The 2004 presidential election was the first to which I paid close attention. Among the key issues of that cycle was civil liberties.
Though Democratic candidate John Kerry rapidly became known as a flip-flopper, he also sought to make a name for himself as a civil libertarian, claiming that then-president George W. Bush had infringed on constitutional protections, and pledging to restore respect for the Bill of Rights.
“If we are to stand as the world’s role model for freedom, we need to remain vigilant about our own civil liberties,” he wrote in a campaign book. There’s “a big difference between giving the government the resources and commonsense leeway it needs to track a tough and devious foe and giving in to the temptation of taking shortcuts that will sacrifice liberties cheaply without significantly enhancing the effectiveness of law enforcement.”
Though his actual voting record on civil liberties was hardly exemplary—libertarian magazine Reason called it “monstrous”—he talked a good talk. He also reflected the perceived alignment of the two major parties at that time: generally speaking, Republicans erred on the side of security at the expense of liberty, while Democrats chose the opposite route.
Oh, how times have changed.
As the response to the horror of the Orlando nightclub shooting made clear, the party that once at least paid lip service to freedom, privacy, and restraint in domestic security policy has been utterly remade. In its eagerness to enact new gun control measures, the Democratic Party has thrown due process out the window.
The good news is that this has not gone unnoticed on the left.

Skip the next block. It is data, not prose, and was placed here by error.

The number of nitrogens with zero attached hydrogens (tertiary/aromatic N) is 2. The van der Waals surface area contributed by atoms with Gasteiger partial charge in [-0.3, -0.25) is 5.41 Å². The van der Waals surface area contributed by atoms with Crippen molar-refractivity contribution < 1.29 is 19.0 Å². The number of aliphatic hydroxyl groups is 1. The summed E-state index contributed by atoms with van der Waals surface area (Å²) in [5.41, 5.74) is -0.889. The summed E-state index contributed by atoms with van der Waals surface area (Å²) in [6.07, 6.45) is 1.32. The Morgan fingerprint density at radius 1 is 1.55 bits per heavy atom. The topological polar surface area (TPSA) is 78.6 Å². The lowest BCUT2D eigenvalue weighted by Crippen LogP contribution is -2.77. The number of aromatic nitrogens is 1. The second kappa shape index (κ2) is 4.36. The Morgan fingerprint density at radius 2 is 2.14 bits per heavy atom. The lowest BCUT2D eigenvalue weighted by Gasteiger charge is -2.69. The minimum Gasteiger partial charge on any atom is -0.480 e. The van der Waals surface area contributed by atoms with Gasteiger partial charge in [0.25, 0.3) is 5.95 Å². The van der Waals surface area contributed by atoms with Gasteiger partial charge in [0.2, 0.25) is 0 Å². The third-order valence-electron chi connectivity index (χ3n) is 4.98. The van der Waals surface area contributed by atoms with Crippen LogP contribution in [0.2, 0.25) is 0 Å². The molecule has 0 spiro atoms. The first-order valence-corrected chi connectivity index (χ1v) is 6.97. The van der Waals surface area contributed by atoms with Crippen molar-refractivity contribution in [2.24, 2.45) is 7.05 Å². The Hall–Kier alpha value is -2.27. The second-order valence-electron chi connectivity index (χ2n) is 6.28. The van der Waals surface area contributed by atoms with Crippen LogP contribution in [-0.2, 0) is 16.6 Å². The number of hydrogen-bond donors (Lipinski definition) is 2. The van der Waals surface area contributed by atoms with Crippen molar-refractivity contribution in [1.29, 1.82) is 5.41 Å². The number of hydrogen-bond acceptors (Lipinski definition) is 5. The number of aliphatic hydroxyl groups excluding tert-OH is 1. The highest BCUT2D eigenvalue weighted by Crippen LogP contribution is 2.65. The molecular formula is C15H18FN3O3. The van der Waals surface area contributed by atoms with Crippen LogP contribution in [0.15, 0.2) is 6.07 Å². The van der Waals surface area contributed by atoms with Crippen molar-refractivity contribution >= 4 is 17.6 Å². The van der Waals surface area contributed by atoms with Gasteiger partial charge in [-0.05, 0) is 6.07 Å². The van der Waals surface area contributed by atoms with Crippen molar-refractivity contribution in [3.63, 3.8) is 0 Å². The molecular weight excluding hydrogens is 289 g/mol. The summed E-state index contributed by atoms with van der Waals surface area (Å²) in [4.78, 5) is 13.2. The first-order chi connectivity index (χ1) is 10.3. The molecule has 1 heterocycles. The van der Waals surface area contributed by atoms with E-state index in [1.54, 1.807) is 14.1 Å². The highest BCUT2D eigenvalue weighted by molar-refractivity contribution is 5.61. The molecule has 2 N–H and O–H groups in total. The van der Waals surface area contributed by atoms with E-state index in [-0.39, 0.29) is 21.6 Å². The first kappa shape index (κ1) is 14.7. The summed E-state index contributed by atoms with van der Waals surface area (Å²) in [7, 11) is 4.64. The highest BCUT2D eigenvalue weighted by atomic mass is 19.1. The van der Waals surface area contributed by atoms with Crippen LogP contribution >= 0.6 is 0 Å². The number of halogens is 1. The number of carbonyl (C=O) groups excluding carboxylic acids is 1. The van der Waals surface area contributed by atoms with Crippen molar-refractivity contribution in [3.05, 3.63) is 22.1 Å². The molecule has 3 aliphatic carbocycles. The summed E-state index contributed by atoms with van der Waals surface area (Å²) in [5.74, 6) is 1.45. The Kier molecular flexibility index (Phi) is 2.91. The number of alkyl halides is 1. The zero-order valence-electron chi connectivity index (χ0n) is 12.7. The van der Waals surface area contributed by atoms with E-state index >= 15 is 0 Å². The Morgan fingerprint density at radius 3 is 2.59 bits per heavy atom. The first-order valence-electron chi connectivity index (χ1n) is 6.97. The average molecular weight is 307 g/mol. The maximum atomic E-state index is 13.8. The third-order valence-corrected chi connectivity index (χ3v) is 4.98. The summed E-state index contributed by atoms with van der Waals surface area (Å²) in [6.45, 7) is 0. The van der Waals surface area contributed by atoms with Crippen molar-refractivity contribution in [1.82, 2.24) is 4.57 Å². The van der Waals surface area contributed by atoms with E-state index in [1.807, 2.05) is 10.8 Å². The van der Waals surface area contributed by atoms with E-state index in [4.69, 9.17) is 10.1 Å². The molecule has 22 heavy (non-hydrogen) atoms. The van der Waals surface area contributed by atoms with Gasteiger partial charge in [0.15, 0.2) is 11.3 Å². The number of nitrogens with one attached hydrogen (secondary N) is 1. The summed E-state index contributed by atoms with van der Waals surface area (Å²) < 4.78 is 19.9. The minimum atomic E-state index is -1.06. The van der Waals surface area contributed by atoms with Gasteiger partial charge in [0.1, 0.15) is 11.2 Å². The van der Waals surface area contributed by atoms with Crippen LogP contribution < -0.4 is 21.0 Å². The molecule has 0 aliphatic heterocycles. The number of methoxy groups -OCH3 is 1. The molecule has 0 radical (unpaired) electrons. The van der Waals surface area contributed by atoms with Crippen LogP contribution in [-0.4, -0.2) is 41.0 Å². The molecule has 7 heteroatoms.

Writing at left-of-center explainer site Vox, Dara Lind observes that Democrats’ “no fly, no buy” gun ban would run roughshod over due process, facilitate discrimination against ethnic and religious minorities, and drown the intelligence community in superfluous data.
“What you need to remember,” she argued, “is that this isn’t a separate system getting created for gun control—it’s giving more power to the existing surveillance system. That surveillance system has shifted over time depending on what it’s being used for, and giving it the power to ban gun sales would probably lead it to evolve again.”
Meanwhile, at Gawker, Alex Pareene pulled no punches, calling the gun legislation a “bad, stupid bill” that, if enacted, would be “a civil rights disaster by every conceivable standard.”
“It is secret, it disproportionately affects Arab-Americans, it is error-prone, there is no due process or effective recourse for people placed on the list, and it constantly and relentlessly expands,” he said. It is, in short, “a measure that isn’t just ineffective but also actively offensive.”
But the tour-de-force came from The Intercept’s Glenn Greenwald, who used more than 1,600 words to excoriate Democrats’ devolution into Orwellian oppression.
“For eight years, this mentality was the driving force behind the worst Bush/Cheney war-on-terror abuses,” he recalled. “No matter what the extremist policy was—indefinite detention, warrantless eavesdropping, torture, no-fly lists, Guantánamo, rendition, CIA black sites—Republicans would justify it by saying it was merely being done to ‘terrorists’ and would accuse their due process-advocating critics of wanting to ‘protect terrorists.’”
Now, Greenwald continued, “That is exactly the warped, Orwellian formulation Democrats embrace: As is extremely obvious, the Democrats’ definition of ‘terrorist’ is ‘anyone whom the U.S. government suspects of being a terrorist.’”
It is encouraging to see this critique launched so boldly from Democrats’ own base—though with their nomination of the anti-civil libertarian Hillary Clinton, it seems unlikely that the party will reverse course in the near future.